6. For sure - I've been scouting around for various JABOD designs - there's quite a range it seems. Some seem pretty technical ( for what is effectively a box of dirt) while others are literally three bricks and a trench. It may seem strange, but I'm almost more intrigued buy the forge build, than I am the I've gathered up my "scrap metal that might be a forge" pile, so that I can see my options. LOL - yes - definitely kidding with gong to buy a special knife making-hammer - My primary mission right now is to have fun designing and building a working forge, then probably tweaking that design a bit, and then probably a bit more. I'm trying to avoid doing what I usually do - running out to buy "all the things" only to discover some of them are wrong, others are not the best thing and yet others never really get used....So, for this adventure, I'm actually trying to avoid the store - sort of a challenge - can I make this work with just what I can find on 5 acres. I freely admit - I'm that guy. Not hammers per-say, but I've been known to be partial to a specific tool or device. Its bad practice of course, but I my have even blamed other "lesser" devices for my inability to get something to work. Some people say I'm just obsessive, slightly compulsive, somewhat inflexible, disliking of change and prone to think I'm right more often than reality will allow.....but those people are clearly wrong, obviously my success can by tied directly to the mystic powers of my favorite tool. I do have a 55gal drum available. I had been saving it for pit-firing clay pots (another idea I've been wanting to try) but I don't have any clay pots, or clay, or in fact a kiln to bisque fire, so.....55 gallon drum is available. A lot to digest there - but I think I follow. I thought about using firebrick, as you've suggested - but I only have regular brick (and a 1000 metric tones of rocks and boulders) laying around. I was under the impression you would not want to use regular red / yellow brick but only fire brick - is that accurate? If I can avoid firebrick I will - its not a cost factor, but I've set myself a challenge to try build this only with what I can find on the property - That said, I wont compromise the forge if I really need something. Soil up here is not clay - our property actually sits on a gravel pit - or at least the same material that you'd find in a gravel pit. Digging here is NOT fun (installed 1700 linear feet or horse fence, 200 poles, never again). The composition tends to be rocky, gravel - little sand, not much clay. Lots of magnetic rocks...iron ore or something? Also have piles of 5/8ths-minus and arena mix (pipe bedding and sand mix) and also a pile of course sand (looks nothing like typical sand, but that's what its called). Have some typical "dirt" from old raised beds. I little less clear on the hood idea - I had planned on something as a wind-break / Spark shield I don't actually have an anvil - I was thinking I might use the a-frame "saw horse" thing in the picture as a temporary measure - Its very stout, the top is two lengths of 3/16 to 1/4" angle iron welded together - either that or I can use it as a tool holder?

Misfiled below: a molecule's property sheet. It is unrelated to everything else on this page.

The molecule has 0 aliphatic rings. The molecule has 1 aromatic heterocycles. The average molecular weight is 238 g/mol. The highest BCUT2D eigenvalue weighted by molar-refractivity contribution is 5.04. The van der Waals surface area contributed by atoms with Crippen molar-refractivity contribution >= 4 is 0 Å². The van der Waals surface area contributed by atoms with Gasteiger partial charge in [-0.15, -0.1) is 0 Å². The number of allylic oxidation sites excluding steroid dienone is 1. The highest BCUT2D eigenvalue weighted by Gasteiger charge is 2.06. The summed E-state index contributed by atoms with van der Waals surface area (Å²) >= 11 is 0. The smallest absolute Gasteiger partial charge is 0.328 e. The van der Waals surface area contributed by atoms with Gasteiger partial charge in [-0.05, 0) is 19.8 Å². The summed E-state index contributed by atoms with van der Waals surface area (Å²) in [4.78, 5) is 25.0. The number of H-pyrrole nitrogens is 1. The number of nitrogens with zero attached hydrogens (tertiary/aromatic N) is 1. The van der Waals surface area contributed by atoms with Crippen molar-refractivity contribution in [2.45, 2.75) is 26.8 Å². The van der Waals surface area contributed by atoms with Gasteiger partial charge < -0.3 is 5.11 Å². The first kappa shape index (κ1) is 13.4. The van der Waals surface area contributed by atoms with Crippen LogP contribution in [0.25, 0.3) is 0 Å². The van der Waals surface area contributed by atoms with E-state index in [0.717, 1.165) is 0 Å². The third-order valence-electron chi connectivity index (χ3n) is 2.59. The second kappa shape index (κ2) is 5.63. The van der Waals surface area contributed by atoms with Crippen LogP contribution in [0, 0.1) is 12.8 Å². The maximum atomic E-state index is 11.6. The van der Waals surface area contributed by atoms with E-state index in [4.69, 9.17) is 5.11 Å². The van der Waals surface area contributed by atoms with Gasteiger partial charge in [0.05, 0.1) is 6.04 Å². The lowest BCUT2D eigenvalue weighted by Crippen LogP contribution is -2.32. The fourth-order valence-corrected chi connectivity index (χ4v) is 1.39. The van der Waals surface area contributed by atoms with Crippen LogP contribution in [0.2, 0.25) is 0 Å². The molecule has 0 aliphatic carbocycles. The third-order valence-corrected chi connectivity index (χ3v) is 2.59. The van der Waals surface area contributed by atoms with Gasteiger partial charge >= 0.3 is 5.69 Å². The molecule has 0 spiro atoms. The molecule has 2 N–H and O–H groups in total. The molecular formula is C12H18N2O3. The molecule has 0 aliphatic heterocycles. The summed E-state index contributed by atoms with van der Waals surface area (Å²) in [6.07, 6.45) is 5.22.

7. I hadn't thought about the drum - I think I even have a 50g drum around here too. I'll take a closer look at the box - I might even have a stand for it - some sort of metal sawhorse thing that was left in the barn.
  8. Hello everyone. Let me be clear, I know nothing about forges, forging, blacksmithing, bladesmithing or metalwork really in general, EXCEPT.....I have watched thee seasons of Forged In Fire and I stayed at a Holiday in Express last night, so, I might actually be a total expert..... I've been thinking (and encouraged by my wife) to build a basic forge and whack on some metal with a hammer, and see if it turns into something.....the hammer does all the work...right?.....I probably need to buy a special knife-making hammer....anyway.... I initially thought a propane forge would be the way to go, but came across the idea of JABOD forges, which I actually think would be sort of interesting to build anyway, even if I can't forge my way out of a wet paper sack. So I was all set on that idea when I came across the idea of a brake drum forge, and I happen to have two drums from a '68 Cadillac just laying around getting in the way. BUT THEN....I remembered that I had a bunch of junk in a pile, much of which came from the old coal furnace HVAC system in my house (it was built in 1941)and I wondered if there was anything I could use for a forge, rather than scrap it. So - my questions are these - Thoughts on JABOD forge versus brake drum forge? - I am fairly good at building, have fabrication experience, but haven't forged a thing, ever - so....noob. AND....looking at the pieces of junk pictured...see any potential forge designs that might make use of this stuff? I'd hate to toss it after looking at it for years, only to find out I had the makings of a great beginner forge. I appreciate any feedback.